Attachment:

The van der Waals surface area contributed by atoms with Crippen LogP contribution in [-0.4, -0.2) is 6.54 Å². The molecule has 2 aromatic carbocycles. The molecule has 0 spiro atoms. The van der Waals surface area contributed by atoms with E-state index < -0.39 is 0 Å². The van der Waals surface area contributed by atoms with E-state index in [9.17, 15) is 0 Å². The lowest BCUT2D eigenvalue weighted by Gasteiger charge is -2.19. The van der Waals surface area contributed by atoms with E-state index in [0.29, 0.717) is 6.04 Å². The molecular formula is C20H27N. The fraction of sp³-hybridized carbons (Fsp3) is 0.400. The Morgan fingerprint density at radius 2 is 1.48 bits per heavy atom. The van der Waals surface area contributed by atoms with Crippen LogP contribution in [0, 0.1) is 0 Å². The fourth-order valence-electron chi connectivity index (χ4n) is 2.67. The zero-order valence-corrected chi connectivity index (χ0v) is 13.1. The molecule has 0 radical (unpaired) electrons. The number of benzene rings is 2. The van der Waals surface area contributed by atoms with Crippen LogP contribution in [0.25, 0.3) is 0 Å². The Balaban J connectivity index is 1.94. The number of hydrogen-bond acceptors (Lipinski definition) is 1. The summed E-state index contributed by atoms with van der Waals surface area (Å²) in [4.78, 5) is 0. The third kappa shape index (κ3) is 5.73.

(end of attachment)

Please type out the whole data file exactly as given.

The van der Waals surface area contributed by atoms with Crippen LogP contribution in [-0.4, -0.2) is 6.54 Å². The molecule has 2 aromatic carbocycles. The molecule has 0 spiro atoms. The van der Waals surface area contributed by atoms with E-state index < -0.39 is 0 Å². The van der Waals surface area contributed by atoms with E-state index in [9.17, 15) is 0 Å². The lowest BCUT2D eigenvalue weighted by Gasteiger charge is -2.19. The van der Waals surface area contributed by atoms with E-state index in [0.29, 0.717) is 6.04 Å². The molecular formula is C20H27N. The fraction of sp³-hybridized carbons (Fsp3) is 0.400. The Morgan fingerprint density at radius 2 is 1.48 bits per heavy atom. The van der Waals surface area contributed by atoms with Crippen LogP contribution in [0, 0.1) is 0 Å². The fourth-order valence-electron chi connectivity index (χ4n) is 2.67. The zero-order valence-corrected chi connectivity index (χ0v) is 13.1. The molecule has 0 radical (unpaired) electrons. The number of benzene rings is 2. The van der Waals surface area contributed by atoms with Crippen LogP contribution in [0.25, 0.3) is 0 Å². The Balaban J connectivity index is 1.94. The number of hydrogen-bond acceptors (Lipinski definition) is 1. The summed E-state index contributed by atoms with van der Waals surface area (Å²) in [4.78, 5) is 0. The third kappa shape index (κ3) is 5.73.